We would just like to add that some of us HoCo suckers are happy to accommodate the occasional Merriweather crowd in exchange for the hospitality MoCo-ites extend us every day as we pass through their fair county on 95-lite. ;)

Graduates: The Compleat List

OK, we might be biased on this subject because we happen to be related to one member of the Class of 2009 who walked across the Merriweather stage this year, his diploma handed to him by another member of Team Talk. But ExploreHoward did a nice job providing the full list of every student. See it here.

Tuesday, June 9, 2009

Beware "Dad" The Paver

Living in a neighborhood where the paving crews are scheduled to arrive any day, this warning from HoCo PD certainly caught our attention:

Howard County police are urging residents to beware of a scam in which two thieves posed as driveway pavers and stole valuables from an elderly couple.

The suspects approached the victims at their home on Montgomery Road in Ellicott City and offered driving paving services. Once the victims agreed to retain the services, the suspects distracted the victims, entered the home and stole a safe containing jewelry and cash.

The suspects are described as white males with foreign accents. The first suspect is between 50 and 60 years old and has a heavy build. The second suspect is younger with a medium build and called the older suspect “dad.” The suspects drove a copper-colored Ford truck.

Police urge citizens to be cautious when approached by a peddler or solicitor. Peddlers and solicitors are required by the county to present an identification card obtained from the Office of Consumer Affairs. They are also required to affix a metal tag issued by the Office of Consumer Affairs to the right rear side of the vehicle. If you ask a peddler or solicitor to leave, they must do so immediately.

Finally, soliciting is only permitted between 9 a.m. and 8 p.m. For more information on peddling and soliciting in the county, call the Office of Consumer Affairs at 410-313-6420.

Police are asking anyone with information or who may have been a victim to call 410-313-3200. Callers may remain anonymous.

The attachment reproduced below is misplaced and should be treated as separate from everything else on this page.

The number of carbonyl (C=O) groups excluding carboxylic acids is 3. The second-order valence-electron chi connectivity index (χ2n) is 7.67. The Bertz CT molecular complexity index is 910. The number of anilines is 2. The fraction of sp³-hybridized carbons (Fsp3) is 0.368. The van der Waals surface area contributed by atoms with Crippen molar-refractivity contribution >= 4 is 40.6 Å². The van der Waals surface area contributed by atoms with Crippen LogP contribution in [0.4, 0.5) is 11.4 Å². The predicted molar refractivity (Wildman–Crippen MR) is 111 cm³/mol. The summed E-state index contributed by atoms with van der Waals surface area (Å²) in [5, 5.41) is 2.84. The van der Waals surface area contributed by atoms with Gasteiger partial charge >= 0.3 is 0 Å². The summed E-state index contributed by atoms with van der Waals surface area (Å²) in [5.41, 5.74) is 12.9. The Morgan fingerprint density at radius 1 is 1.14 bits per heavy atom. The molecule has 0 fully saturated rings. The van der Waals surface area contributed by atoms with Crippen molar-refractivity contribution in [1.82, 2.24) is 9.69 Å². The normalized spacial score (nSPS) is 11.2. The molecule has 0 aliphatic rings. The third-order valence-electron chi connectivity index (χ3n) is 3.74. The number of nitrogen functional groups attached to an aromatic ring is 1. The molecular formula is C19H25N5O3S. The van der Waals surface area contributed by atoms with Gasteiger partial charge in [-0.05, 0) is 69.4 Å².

Monday, June 8, 2009

Recycle Those Analog TVs

From HoCo gov:

On June 12, 2009, all broadcast television stations in the United States will transition from an analog broadcast to a digital broadcast, impacting any television that is not directly connected to cable or satellite television. The Howard County Bureau of Environmental Services is asking residents who have decided NOT to continue using their analog TVs to recycle those TVs instead of throwing them away.

Howard County Government suggests two options for TV recycling:

· The Alpha Ridge Landfill Resident’s Convenience Area at 2350 Marriottsville Road is open to residents Monday through Saturday, 8:00 a.m. to 4:00 p.m., and accepts televisions, computers, keyboards, printers, scanners, laptops, VCRs, radios, cables and more for recycling. Residents are reminded that the County does not recycle electronics through the curbside recycling program.

· Best Buy’s Customer Take-Back Program allows customers to bring in their old TVs (32 inches or smaller) at no charge. Customers are limited to two televisions per person, per day and console TVs are not accepted.

For more information about recycling an old TV or other electronics, contact the Bureau of Environmental Services at 410-313-6444 or visit them at www.howardcountyrecycles.org.

Pygmy Goats!

We love animal stories. The HoCo conservancy's blog has pics of the farm's newest livestock. Pygmy goats. They are soooo cute. (We hope they don't mind if we repost a pic)

What is the Howard County Conservancy?

The Howard County Conservancy is a land trust headquartered at Mt. Pleasant Farm in Woodstock, Maryland, a 232-acre farm that is 300 years old. In addition to providing information about land conservation, the Conservancy and its many volunteers offer year-round environmental education and special events for adults and children.

Friday, June 5, 2009

Local Man Indicted In 2003 Shooting